38. I cleaned the top of the engine, including the valve covers and the firewall since I had access to places that I can't normally get to. Then I dismantled and cleaned the IMRC plates in preparation for the IMRC delete. I documented the process here.
4/16/07: Dropped the blower off at the machine shop for drilling and tapping. Dropped the IMRC plates off at the shop for TIG welding. Hurry up and wait.
Edit 7/9/08: Toasty over at SVTPerformance.com did a good writeup on how he did the drilling and tapping for the threaded IAT sensor:
You need to offset drill the existing boost port at the front left corner (looking from front) for the screw-in IAT sensor.
EDIT 1/10/14: My original web page showed the IAT sensor hole to be a 5/8" NPT hole, but I was in error. Apparently the hole is 3/8" NPT. Get the threaded IAT sensor before you drill
to ensure you drill the correct sized hole and that you tap it with the correct pipe threads for your sensor.
I removed the baseplate from my KB, snipping the safety wire in the process and used a friends drill press to carefully and SLOWLY *offset* drill the new hole for the screw-in IAT.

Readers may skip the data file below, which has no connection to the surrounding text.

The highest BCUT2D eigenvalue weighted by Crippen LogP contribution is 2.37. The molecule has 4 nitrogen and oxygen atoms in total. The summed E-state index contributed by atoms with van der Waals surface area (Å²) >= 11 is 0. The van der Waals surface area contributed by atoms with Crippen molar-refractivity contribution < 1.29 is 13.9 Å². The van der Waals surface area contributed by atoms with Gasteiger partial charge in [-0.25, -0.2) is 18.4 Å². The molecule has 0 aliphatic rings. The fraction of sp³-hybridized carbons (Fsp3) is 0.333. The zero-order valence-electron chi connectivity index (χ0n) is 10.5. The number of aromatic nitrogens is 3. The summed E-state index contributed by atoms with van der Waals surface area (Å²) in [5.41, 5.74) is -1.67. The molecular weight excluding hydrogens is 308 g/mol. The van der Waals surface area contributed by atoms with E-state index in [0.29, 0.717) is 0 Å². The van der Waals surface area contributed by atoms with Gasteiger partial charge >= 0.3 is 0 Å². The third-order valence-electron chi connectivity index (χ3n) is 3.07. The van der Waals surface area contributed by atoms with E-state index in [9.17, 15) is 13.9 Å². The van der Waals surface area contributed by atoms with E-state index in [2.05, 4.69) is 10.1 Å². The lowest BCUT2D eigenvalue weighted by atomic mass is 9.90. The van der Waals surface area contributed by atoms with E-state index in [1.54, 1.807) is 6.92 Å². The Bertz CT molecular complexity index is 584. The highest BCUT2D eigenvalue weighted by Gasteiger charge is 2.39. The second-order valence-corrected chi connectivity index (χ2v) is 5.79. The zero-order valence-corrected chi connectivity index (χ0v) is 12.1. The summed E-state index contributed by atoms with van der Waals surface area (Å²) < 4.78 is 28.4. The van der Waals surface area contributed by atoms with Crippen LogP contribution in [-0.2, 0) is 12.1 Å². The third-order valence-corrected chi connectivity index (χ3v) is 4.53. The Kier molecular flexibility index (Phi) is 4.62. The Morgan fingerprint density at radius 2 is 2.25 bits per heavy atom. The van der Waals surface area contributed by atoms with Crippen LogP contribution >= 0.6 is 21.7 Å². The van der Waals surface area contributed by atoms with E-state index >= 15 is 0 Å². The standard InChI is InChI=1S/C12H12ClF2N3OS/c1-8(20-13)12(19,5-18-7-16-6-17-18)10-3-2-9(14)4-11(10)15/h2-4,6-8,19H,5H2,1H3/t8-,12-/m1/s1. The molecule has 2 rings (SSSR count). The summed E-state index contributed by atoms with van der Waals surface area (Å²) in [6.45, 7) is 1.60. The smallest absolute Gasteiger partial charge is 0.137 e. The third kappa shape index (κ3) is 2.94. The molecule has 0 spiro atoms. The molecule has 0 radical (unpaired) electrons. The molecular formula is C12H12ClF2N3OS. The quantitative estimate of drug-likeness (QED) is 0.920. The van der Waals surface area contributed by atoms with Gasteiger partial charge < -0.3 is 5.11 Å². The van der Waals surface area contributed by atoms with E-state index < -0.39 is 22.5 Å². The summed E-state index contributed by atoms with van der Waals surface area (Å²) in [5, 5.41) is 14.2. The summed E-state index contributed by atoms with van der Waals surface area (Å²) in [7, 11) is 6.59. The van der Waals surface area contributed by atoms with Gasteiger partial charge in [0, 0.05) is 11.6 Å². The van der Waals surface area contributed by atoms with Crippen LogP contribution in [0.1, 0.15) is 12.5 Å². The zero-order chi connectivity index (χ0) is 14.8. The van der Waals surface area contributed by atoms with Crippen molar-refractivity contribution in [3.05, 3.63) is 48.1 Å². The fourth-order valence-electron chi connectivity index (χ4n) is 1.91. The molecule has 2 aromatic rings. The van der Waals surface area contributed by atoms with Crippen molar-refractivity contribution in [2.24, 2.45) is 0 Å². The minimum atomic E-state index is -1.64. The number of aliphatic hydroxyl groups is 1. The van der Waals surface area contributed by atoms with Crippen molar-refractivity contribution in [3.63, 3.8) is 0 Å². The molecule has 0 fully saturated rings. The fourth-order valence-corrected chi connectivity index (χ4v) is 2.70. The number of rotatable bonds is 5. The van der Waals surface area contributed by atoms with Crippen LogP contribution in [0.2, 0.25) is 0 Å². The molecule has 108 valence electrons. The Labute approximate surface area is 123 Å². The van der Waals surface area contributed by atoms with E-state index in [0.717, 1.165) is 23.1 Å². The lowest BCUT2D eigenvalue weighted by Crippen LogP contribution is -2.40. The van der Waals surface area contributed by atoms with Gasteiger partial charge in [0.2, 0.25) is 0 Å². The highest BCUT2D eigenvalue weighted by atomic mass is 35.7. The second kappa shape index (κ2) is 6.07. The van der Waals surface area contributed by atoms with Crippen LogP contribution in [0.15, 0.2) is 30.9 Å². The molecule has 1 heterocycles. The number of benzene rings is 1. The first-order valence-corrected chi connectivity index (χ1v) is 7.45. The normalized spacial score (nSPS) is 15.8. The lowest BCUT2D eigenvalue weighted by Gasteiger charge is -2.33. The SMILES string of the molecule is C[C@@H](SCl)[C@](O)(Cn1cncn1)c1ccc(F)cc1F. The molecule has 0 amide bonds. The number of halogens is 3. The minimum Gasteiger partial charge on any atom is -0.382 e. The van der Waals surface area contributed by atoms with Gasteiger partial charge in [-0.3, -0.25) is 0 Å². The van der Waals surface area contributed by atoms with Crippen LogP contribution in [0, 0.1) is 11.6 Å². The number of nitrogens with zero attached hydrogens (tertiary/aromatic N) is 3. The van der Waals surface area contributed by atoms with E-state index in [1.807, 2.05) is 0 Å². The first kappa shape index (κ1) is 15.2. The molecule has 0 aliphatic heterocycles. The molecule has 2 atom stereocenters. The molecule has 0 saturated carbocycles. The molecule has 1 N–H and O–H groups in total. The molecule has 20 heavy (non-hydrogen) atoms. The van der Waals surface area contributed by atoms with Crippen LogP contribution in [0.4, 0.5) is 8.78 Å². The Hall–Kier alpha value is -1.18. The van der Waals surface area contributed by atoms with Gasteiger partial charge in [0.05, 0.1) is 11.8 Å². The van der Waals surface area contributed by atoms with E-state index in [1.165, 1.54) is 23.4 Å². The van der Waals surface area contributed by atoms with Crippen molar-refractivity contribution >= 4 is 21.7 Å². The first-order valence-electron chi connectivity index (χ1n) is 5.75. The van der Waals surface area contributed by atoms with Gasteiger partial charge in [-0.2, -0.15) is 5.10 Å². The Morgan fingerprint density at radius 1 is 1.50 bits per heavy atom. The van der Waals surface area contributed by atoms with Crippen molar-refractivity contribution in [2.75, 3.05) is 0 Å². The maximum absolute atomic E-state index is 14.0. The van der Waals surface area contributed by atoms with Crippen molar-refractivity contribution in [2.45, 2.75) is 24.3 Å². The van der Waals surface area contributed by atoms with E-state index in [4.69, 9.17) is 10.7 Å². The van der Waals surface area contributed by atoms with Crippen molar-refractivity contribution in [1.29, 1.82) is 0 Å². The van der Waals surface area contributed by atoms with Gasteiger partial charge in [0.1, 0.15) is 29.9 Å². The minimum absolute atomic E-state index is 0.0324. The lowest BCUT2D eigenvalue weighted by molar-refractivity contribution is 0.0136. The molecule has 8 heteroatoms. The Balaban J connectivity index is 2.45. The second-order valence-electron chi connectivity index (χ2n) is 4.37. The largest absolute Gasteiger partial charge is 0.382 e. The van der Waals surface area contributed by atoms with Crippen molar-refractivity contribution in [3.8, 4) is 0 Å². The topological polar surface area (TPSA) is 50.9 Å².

The screw-in IAT referenced in the link above requires a 3/8" NPT *PIPE* tap to get the sensor to screw in correctly. A pipe tap is different from a normal bolt tap - I had to buy a special tap at about $25 to complete the job. Pipe taps cut the threads in a tapered fashion (narrow at bottom of hole, fat at top), so if you do this task yourself, don't run the tap too far past the bottom of the plate when tapping the hole - it will eliminate the 'taper' and lead to poor sealing.
Once the hole was carefully offset-drilled and tapped, I reinstalled the SC on the base plate, using some hi temp red silicone and torquing the capscrews to 21 ft-lbs, and then re-installing the safety wire (per KB's tech line). I bought 10' of safety wire from a local motorcycle shop (seemed to be the only people around that would sell me less than a 2lb spool). Safety wire is not normal mechanics tie wire - its a lot stronger and is made from stainless steel.
If you aren't comfortable drilling and tapping the hole yourself, take it to a machine shop and pay.
1/10/14 Edit: Others have placed the IAT sensor immediately below the blower outlet on the bottom of the Open House lower manifold. In my opinion you will get slightly more accurate readings there, but the tradeoff is that you will need to remove the blower and manifold if there is ever a problem with your IAT sensor. But they rarely fail so you decide where you want to put yours.